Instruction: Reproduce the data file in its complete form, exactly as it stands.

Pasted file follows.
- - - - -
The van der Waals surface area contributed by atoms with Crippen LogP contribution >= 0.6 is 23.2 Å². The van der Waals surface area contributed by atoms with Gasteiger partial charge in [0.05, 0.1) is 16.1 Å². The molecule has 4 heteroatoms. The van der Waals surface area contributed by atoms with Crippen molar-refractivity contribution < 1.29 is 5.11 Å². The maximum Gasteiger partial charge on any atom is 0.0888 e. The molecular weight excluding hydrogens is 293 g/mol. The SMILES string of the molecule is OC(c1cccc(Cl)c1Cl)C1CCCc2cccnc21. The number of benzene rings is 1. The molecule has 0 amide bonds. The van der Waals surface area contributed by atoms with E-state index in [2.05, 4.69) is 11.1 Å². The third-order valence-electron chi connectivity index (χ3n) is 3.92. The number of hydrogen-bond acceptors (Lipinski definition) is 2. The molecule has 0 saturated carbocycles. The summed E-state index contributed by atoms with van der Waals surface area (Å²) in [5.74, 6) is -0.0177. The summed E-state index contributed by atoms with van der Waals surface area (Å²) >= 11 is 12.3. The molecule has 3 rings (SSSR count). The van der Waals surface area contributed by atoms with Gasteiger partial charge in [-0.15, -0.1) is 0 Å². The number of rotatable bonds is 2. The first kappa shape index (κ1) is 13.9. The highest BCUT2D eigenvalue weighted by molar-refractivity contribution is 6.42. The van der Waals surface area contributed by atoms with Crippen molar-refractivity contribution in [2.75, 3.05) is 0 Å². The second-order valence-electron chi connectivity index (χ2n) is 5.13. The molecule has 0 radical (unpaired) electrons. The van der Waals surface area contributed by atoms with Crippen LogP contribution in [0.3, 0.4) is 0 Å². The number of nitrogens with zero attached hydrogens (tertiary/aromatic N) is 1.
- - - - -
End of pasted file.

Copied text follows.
The van der Waals surface area contributed by atoms with Crippen LogP contribution >= 0.6 is 23.2 Å². The van der Waals surface area contributed by atoms with Gasteiger partial charge in [0.05, 0.1) is 16.1 Å². The molecule has 4 heteroatoms. The van der Waals surface area contributed by atoms with Crippen molar-refractivity contribution < 1.29 is 5.11 Å². The maximum Gasteiger partial charge on any atom is 0.0888 e. The molecular weight excluding hydrogens is 293 g/mol. The SMILES string of the molecule is OC(c1cccc(Cl)c1Cl)C1CCCc2cccnc21. The number of benzene rings is 1. The molecule has 0 amide bonds. The van der Waals surface area contributed by atoms with E-state index in [2.05, 4.69) is 11.1 Å². The third-order valence-electron chi connectivity index (χ3n) is 3.92. The number of hydrogen-bond acceptors (Lipinski definition) is 2. The molecule has 0 saturated carbocycles. The summed E-state index contributed by atoms with van der Waals surface area (Å²) in [5.74, 6) is -0.0177. The summed E-state index contributed by atoms with van der Waals surface area (Å²) >= 11 is 12.3. The molecule has 3 rings (SSSR count). The van der Waals surface area contributed by atoms with Gasteiger partial charge in [-0.15, -0.1) is 0 Å². The number of rotatable bonds is 2. The first kappa shape index (κ1) is 13.9. The highest BCUT2D eigenvalue weighted by molar-refractivity contribution is 6.42. The van der Waals surface area contributed by atoms with Crippen molar-refractivity contribution in [2.75, 3.05) is 0 Å². The second-order valence-electron chi connectivity index (χ2n) is 5.13. The molecule has 0 radical (unpaired) electrons. The van der Waals surface area contributed by atoms with Crippen LogP contribution in [0.3, 0.4) is 0 Å². The number of nitrogens with zero attached hydrogens (tertiary/aromatic N) is 1.